About this book
About three years ago Catherine de Berg and I published a short article in Nature in which we attempted to explain why the chemistry of the atmosphere of the Earth is today so completely different from that of our two neighbor ing planets, Mars and Venus. Our atmosphere is composed mainly of N2 and O with traces of A, H0, CO , 0 , etc. , while the atmospheres of both 2 2 2 3 Mars and Venus are almost entirely made up of CO , Also, the Earth appears 2 to be the only one ofthe three planets which has oceans ofliquid water on the surface. Since the presence of liquid water on Earth is probably an essential requirement for life to have originated and evolved to its present state, the question of the apparent absence ofliquid water on Mars and Venus suddenly acquires significant proportions. In our paper in Nature, and later in a more detailed discussion of the subject (Planetary Atmospheres, in Exobiology, edited by C. Ponnamperuma, North Holland Publishing Co. ), we tried to describe why we believe that in the early history of the solar system all the terrestrial planets lost the atmospheres of H2 and He which they had acquired from the solar nebula at the time of their formation. These planets, completely devoid of atmos pheres, like the Moon today, started accumulating new gases which were exhumed from the interior by the commencement of volcanic activity.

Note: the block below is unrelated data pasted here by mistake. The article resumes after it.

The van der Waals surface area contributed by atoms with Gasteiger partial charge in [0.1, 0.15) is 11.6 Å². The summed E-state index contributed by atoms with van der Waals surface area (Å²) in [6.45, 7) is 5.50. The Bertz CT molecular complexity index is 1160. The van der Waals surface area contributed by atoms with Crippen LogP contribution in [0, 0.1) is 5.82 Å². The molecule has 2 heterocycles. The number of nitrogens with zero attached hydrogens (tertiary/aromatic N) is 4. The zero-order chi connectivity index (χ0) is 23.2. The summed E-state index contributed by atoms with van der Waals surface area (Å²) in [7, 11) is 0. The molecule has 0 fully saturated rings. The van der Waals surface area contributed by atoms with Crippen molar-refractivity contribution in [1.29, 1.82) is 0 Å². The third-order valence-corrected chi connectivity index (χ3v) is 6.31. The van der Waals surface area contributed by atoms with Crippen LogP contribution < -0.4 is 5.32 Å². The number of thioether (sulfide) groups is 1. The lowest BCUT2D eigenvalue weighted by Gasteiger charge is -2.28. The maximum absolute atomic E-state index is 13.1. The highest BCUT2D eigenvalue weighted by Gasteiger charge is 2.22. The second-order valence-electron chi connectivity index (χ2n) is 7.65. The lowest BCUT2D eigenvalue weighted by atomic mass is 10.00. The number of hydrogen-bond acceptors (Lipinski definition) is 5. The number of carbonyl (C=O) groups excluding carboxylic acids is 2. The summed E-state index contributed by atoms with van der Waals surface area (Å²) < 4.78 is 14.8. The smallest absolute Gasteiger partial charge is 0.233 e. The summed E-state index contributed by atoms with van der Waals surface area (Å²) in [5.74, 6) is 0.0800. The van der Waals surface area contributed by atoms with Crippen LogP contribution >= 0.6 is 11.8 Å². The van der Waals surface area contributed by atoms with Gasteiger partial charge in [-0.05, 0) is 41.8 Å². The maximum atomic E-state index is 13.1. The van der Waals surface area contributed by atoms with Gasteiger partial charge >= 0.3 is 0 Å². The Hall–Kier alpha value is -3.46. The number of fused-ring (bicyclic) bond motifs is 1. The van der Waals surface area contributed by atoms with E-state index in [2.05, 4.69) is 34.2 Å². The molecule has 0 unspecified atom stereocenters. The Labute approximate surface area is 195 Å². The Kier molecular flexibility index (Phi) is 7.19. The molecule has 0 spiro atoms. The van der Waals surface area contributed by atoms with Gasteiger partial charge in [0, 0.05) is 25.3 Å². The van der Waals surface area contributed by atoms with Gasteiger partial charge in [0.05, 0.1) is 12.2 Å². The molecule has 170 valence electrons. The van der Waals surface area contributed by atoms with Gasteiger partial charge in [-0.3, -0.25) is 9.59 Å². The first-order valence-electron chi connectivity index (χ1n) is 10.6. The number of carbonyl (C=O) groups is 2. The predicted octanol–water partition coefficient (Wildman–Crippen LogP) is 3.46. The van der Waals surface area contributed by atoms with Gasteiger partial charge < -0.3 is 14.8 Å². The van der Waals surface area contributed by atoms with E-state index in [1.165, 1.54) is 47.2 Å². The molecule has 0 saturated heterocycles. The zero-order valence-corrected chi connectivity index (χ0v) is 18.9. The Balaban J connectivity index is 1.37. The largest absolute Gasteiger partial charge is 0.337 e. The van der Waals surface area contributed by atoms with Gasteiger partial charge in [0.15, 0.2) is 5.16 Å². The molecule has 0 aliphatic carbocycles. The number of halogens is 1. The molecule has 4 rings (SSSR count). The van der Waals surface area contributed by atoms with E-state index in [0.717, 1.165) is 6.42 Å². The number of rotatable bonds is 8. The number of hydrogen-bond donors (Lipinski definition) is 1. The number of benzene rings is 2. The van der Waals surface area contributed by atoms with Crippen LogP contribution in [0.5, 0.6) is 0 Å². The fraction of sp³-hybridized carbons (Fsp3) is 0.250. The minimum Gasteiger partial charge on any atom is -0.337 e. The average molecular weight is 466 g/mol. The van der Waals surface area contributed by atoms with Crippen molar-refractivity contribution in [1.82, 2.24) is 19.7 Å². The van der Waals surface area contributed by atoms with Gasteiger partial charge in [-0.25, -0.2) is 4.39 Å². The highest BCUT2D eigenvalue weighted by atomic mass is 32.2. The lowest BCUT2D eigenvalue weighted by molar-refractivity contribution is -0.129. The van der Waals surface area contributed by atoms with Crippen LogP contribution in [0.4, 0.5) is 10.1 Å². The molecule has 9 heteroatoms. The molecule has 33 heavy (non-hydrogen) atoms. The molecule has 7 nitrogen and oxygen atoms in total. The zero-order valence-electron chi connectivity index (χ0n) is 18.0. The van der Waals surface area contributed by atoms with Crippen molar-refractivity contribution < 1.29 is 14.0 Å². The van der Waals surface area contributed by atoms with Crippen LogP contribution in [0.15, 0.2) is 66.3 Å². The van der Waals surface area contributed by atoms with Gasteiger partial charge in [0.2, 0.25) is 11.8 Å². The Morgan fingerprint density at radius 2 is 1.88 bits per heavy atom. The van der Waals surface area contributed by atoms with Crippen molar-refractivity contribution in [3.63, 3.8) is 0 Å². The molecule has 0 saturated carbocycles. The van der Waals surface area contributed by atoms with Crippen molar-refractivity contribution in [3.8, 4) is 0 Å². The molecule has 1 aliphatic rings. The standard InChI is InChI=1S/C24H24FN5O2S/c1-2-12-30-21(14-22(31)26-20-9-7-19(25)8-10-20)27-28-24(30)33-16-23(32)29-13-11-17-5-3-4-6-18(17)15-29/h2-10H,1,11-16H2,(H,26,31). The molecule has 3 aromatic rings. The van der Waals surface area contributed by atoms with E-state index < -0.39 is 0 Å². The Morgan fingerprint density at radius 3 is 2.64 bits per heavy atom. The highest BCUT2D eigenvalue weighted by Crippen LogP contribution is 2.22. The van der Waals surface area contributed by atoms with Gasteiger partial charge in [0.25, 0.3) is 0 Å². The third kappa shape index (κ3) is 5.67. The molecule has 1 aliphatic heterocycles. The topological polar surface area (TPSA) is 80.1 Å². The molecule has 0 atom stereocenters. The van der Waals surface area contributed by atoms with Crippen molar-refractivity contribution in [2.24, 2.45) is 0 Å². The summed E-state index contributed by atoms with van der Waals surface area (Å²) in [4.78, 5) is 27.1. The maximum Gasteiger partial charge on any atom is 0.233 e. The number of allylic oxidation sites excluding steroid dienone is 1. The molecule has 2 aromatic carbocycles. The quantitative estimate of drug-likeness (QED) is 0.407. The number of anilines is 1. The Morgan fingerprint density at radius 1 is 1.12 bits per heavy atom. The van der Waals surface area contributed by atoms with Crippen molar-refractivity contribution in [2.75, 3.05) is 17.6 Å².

atmosphere biology chemistry formation history ocean solar system water